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Sarah Lavonne Willis, of Charlotte, was sentenced on Monday, October 17, 2011, to serve 92 months in federal prison

October 20, 2011
Contact: Lia Bantavani PAO

United States Attorney Anne M. Tompkins Western District of North Carolina

CHARLOTTE WOMAN SENTENCED TO 92 MONTHS IN PRISON FOR MEDICAID FRAUD Sarah Lavonne Willis Was Also Ordered to Pay Restitution CHARLOTTE, N.C. – Sarah Lavonne Willis, 49, of Charlotte, was sentenced on Monday, October 17, 2011, to serve 92 months in federal prison, to be followed by three years of supervised release for committing healthcare fraud, money laundering, failure to file tax returns, and possession of a firearm by a convicted felon, announced Anne M. Tompkins, U.S. Attorney for the Western District of North Carolina. U.S. District Judge Max O. Cogburn, Jr. also ordered Willis to pay restitution in the amount of $1,085,041.78 to the North Carolina Medicaid Program and $145,197 to the Internal Revenue Service.

U.S. Attorney Tompkins is joined in making today’s announcement by Attorney General Roy Cooper, who overseas the North Carolina Medicaid Investigations Unit (MIU); Derrick Jackson, Special Agent in Charge, Department of Health and Human Services, Office of the Inspector General (HHS-OIG), Office of Investigations, Atlanta Region; Zebedee T. Graham, Special Agent in Charge of the U.S. Bureau of Alcohol, Tobacco, Firearms and Explosives (ATF), Charlotte Field Division; Russell F. Nelson, Special Agent in Charge of the United States Secret Service (USSS), Charlotte Field Division; and Kay B. Jernigan, Acting Special Agent in Charge of the Internal Revenue Service - Criminal Investigation Division (IRS-CI).

In November 2010, a federal criminal indictment charged Willis with health care fraud, money laundering, and failure to file tax returns. According to filed court documents and court proceedings, from 2007 to 2010, Willis falsely billed the North Carolina Medical Assistance Program (Medicaid), for behavioral therapy services which she did not provide and which were not eligible for reimbursement. Specifically, Willis submitted false and fraudulent claims for juvenile and adult Medicaid beneficiaries who either never received any services or previously had received services but then terminated their relationships with Willis. Willis also submitted false and fraudulent claims stating that she had provided behavioral health services when, in fact, Willis had been incarcerated. For example, Willis was incarcerated from August 15 to August 26, 2009, yet submitted claims to Medicaid for services supposedly rendered between these dates and received payment from Medicaid in excess of $17,000. Willis also routinely submitted claims for individual therapy services which exceeded 24 hours in a single day, with some claimed services exceeding 80 hours per day.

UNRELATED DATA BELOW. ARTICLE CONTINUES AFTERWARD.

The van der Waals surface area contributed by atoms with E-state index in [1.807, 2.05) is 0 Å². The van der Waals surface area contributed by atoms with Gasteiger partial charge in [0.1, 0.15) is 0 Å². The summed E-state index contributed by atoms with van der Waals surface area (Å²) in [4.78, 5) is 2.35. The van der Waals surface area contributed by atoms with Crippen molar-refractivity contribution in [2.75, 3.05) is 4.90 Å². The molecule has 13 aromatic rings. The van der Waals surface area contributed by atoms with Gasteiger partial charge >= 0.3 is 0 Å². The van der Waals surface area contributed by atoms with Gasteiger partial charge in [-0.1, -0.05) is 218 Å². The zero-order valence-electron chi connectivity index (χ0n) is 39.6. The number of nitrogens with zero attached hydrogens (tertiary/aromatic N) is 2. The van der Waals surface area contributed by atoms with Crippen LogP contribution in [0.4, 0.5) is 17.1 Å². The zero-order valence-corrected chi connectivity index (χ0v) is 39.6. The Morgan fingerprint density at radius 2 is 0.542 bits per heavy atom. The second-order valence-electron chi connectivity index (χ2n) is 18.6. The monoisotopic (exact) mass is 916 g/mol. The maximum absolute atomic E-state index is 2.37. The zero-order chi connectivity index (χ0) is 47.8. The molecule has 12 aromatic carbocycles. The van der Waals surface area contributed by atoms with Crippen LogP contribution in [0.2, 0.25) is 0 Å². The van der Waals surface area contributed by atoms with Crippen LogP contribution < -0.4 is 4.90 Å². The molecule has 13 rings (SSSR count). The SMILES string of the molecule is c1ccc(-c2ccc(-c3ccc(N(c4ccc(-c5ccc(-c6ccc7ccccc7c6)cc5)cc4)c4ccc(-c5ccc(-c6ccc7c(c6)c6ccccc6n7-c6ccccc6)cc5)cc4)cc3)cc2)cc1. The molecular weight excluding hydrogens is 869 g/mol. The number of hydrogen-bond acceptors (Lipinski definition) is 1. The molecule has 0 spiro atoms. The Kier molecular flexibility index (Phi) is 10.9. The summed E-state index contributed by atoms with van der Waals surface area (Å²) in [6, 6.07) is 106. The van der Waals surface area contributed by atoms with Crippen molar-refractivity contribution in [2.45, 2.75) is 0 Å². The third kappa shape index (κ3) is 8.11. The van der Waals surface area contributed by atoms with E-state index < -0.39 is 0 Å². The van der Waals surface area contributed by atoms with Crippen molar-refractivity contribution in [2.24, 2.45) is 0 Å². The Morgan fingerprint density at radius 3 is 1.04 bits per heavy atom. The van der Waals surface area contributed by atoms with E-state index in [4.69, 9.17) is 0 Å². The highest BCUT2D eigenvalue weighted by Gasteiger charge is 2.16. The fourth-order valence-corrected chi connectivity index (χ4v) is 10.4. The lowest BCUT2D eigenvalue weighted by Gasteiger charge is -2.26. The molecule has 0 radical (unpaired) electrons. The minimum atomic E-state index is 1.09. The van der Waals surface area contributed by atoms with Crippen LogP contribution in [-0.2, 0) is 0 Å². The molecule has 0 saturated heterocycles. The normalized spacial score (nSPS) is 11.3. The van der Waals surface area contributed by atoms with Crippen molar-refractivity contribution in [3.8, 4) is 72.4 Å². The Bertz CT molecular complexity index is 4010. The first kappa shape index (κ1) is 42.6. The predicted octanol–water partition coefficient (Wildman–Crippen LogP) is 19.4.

Willis received a total of $1,085,041.78 from Medicaid as reimbursement based upon her false and fraudulent claims. Willis then used these fraudulent proceeds to purchase several luxury items, including a $40,000 Hummer H2, a $100,000 2006 Bentley Continental Flying Spur, a $14,000 Dodge Charger and three separate visits to an area hotel and resort, each of which exceeded $10,000. Willis also used proceeds of her fraud to bail herself out of jail in December 2009. Willis also failed to file tax returns for the year 2008. She entered a plea of guilty in February 2011.

Under a separate criminal indictment filed in March 2010, Willis was charged with possession of a firearm by a convicted felon, stemming from an incident that occurred on February 25, 2010, during which Willis was arrested after officers located a Hi-Point, model C-9, semiautomatic 9mm pistol in her purse in the vehicle in which she was a passenger. Officers also located drug paraphernalia, including crack pipes, in the vehicle. Willis had previously been convicted of a felony at the time that she possessed the firearm, which had been stolen from the trunk of another individual’s vehicle just seven weeks earlier. Willis pled guilty to the federal firearms violation in October 2010.

Willis has been in local federal custody in the Western District of North Carolina since March 2010. Upon designation of a federal facility, she will be transferred into custody of the Federal Bureau of Prisons. Federal sentences are served without the possibility of parole. The investigation and charges are the work of the Western District’s joint Health Care Fraud Task Force. The Task Force is multi-agency team of experienced federal and state investigators, working in conjunction with criminal and civil Assistant United States Attorneys, dedicated to identifying and prosecuting those who defraud the health care system, and reducing the potential for health care fraud in the future. The Task Force focuses on the coordination of cases, information sharing, identification of trends in health care fraud throughout the region, staffing of all whistle blower complaints, and the creation of investigative teams so that individual agencies may focus their unique areas of expertise on investigations. The Task Force builds upon existing partnerships between the agencies and its work reflects a heightened effort to reduce fraud and recover taxpayer dollars.

The investigation into Willis was handled by HHS-OIG, MIU, ATF, USSS, and IRS. Special assistance to the Task Force was provided by the North Carolina Division of Medical Assistance, Program of Integrity Section. The prosecution for the government was handled by Assistant U.S. Attorney Kelli H. Ferry of the U.S. Attorney’s Office in Charlotte. If you suspect Medicare or Medicaid fraud please report it by phone at 1-800-447-8477 (1-800-HHS-TIPS), or E-Mail at




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